Slow guided surface plasmons at telecom frequencies

Abstract

The phenomenon of slow light is interesting not only from a fundamental physics standpoint, but also because it introduces the possibility of new applications in telecommunications1. For a practical slow-light device, the important features are bandwidth, range of wavelength tunability and size, rather than the absolute slowdown factor achieved2. Slow light can be achieved in three main ways: through quantum interference effects3,4,5,6,7,8, which can slow the speed of light down to several metres per second, albeit within a very narrow bandwidth; by using photonic crystals9, which are able to slow light over large bandwidths but with much smaller slowdown factors10,11; and by using stimulated Brillouin or Raman scattering12,13. Surface plasmon polaritons have the advantage that they can overcome the diffraction limit of light in a microchip-sized device14,15,16,17. Increases in the propagation lengths of surface plasmon polaritons18 and the feasibility of all-optical wavelength tunability19 have been reported. Here we report the observation of slow, femtosecond surface-plasmon-polariton wavepackets. We show that a highly compact (55 µm length) plasmonic structure is able to achieve an effective slowdown factor of two over a 4 THz bandwidth. These results will increase the scope of photonic devices based on surface plasmon polaritons.

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Figure 1: Optical microscope image of the structure under investigation.
Figure 2: Schematic of the experimental set-up.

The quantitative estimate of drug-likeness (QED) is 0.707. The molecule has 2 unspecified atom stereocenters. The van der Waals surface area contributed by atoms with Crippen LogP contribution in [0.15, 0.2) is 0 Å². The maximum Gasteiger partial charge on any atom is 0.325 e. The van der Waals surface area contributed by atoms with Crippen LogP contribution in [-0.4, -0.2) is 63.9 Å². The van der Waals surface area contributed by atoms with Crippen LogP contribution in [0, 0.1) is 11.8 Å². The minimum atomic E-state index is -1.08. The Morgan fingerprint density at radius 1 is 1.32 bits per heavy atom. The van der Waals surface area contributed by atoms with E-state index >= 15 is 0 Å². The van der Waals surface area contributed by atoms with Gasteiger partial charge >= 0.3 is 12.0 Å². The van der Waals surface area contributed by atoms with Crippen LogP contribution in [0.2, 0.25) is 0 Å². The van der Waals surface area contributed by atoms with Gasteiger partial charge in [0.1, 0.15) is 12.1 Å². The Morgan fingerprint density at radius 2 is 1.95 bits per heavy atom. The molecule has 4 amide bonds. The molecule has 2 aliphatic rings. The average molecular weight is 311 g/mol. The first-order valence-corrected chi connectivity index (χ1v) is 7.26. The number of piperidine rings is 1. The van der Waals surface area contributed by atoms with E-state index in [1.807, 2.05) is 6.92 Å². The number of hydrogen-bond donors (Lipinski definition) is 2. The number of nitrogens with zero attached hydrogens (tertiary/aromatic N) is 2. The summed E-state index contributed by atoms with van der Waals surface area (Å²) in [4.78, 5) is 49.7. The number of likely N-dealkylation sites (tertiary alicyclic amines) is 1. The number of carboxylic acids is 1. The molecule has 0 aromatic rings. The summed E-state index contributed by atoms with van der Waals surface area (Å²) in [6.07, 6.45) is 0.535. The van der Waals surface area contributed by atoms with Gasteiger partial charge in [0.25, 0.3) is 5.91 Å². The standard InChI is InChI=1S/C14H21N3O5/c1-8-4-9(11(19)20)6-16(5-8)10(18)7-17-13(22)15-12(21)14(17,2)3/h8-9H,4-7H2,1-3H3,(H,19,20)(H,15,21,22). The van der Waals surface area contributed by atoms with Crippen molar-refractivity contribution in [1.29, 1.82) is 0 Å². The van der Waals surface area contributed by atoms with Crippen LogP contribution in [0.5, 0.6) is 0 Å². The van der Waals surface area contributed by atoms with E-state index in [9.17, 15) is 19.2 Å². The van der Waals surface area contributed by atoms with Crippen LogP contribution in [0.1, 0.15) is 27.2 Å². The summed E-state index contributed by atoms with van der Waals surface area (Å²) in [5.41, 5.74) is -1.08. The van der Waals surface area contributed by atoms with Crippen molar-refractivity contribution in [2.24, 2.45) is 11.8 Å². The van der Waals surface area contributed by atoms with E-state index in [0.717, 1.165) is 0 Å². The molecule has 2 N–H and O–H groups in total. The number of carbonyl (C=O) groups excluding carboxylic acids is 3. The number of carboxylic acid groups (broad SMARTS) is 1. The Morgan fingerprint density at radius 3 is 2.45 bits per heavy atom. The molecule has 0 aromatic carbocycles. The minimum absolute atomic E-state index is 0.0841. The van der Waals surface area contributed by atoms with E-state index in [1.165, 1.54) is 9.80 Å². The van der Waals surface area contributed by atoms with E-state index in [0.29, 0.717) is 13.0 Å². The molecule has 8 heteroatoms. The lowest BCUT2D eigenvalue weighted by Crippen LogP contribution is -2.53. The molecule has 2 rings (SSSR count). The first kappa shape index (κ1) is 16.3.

Figure 3: Optical tracking of an SPP wavepacket.
Figure 4: Measured and calculated group indices for different SPP excitation frequencies.
Figure 5: SPP spectral signature at different positions along the structure.

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Acknowledgements

This work was made possible by the facilities of the Amsterdam NanoCenter. The work is part of the research programme of the Stichting voor Fundamenteel Onderzoek der Materie (FOM), which is financially supported by the Nederlandse organisatie voor Wetenschappelijk Onderzoek (NWO). Support of the EC-funded project PhOREMOST (FP6/2003/IST/2-511616) is gratefully acknowledged. This work was also partially supported by NANONED, a nanotechnology program of the Dutch Ministry of Economic Affairs. The authors thank Rob Engelen for useful discussions.

Author information

M.S. carried out the experiments, analysed the data and wrote the manuscript. L.K. conceived the experiments, helped with the analysis and co-wrote the manuscript.

Correspondence to L. Kuipers.

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Sandtke, M., Kuipers, L. Slow guided surface plasmons at telecom frequencies. Nature Photon 1, 573–576 (2007). https://doi.org/10.1038/nphoton.2007.174

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